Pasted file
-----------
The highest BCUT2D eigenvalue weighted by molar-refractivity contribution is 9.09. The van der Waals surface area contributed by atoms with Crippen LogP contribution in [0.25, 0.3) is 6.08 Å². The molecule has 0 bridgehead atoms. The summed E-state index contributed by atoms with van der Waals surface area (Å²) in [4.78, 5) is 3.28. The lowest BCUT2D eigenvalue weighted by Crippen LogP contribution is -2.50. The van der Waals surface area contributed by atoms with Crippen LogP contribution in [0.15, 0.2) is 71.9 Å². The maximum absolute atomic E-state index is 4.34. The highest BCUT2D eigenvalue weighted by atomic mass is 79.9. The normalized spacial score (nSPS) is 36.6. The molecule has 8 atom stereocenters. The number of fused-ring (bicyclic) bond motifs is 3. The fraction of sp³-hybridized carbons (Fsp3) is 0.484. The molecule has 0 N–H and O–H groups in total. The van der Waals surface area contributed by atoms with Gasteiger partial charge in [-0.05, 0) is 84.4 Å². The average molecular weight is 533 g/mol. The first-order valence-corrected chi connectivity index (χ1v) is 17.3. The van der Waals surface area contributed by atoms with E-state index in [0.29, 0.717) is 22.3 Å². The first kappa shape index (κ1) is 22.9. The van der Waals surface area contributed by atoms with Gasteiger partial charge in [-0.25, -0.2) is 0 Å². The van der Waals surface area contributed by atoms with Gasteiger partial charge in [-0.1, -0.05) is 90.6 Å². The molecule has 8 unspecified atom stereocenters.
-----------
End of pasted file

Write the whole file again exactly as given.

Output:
The highest BCUT2D eigenvalue weighted by molar-refractivity contribution is 9.09. The van der Waals surface area contributed by atoms with Crippen LogP contribution in [0.25, 0.3) is 6.08 Å². The molecule has 0 bridgehead atoms. The summed E-state index contributed by atoms with van der Waals surface area (Å²) in [4.78, 5) is 3.28. The lowest BCUT2D eigenvalue weighted by Crippen LogP contribution is -2.50. The van der Waals surface area contributed by atoms with Crippen LogP contribution in [0.15, 0.2) is 71.9 Å². The maximum absolute atomic E-state index is 4.34. The highest BCUT2D eigenvalue weighted by atomic mass is 79.9. The normalized spacial score (nSPS) is 36.6. The molecule has 8 atom stereocenters. The number of fused-ring (bicyclic) bond motifs is 3. The fraction of sp³-hybridized carbons (Fsp3) is 0.484. The molecule has 0 N–H and O–H groups in total. The van der Waals surface area contributed by atoms with Gasteiger partial charge in [-0.05, 0) is 84.4 Å². The average molecular weight is 533 g/mol. The first-order valence-corrected chi connectivity index (χ1v) is 17.3. The van der Waals surface area contributed by atoms with E-state index in [0.29, 0.717) is 22.3 Å². The first kappa shape index (κ1) is 22.9. The van der Waals surface area contributed by atoms with Gasteiger partial charge in [-0.25, -0.2) is 0 Å². The van der Waals surface area contributed by atoms with Gasteiger partial charge in [-0.1, -0.05) is 90.6 Å². The molecule has 8 unspecified atom stereocenters.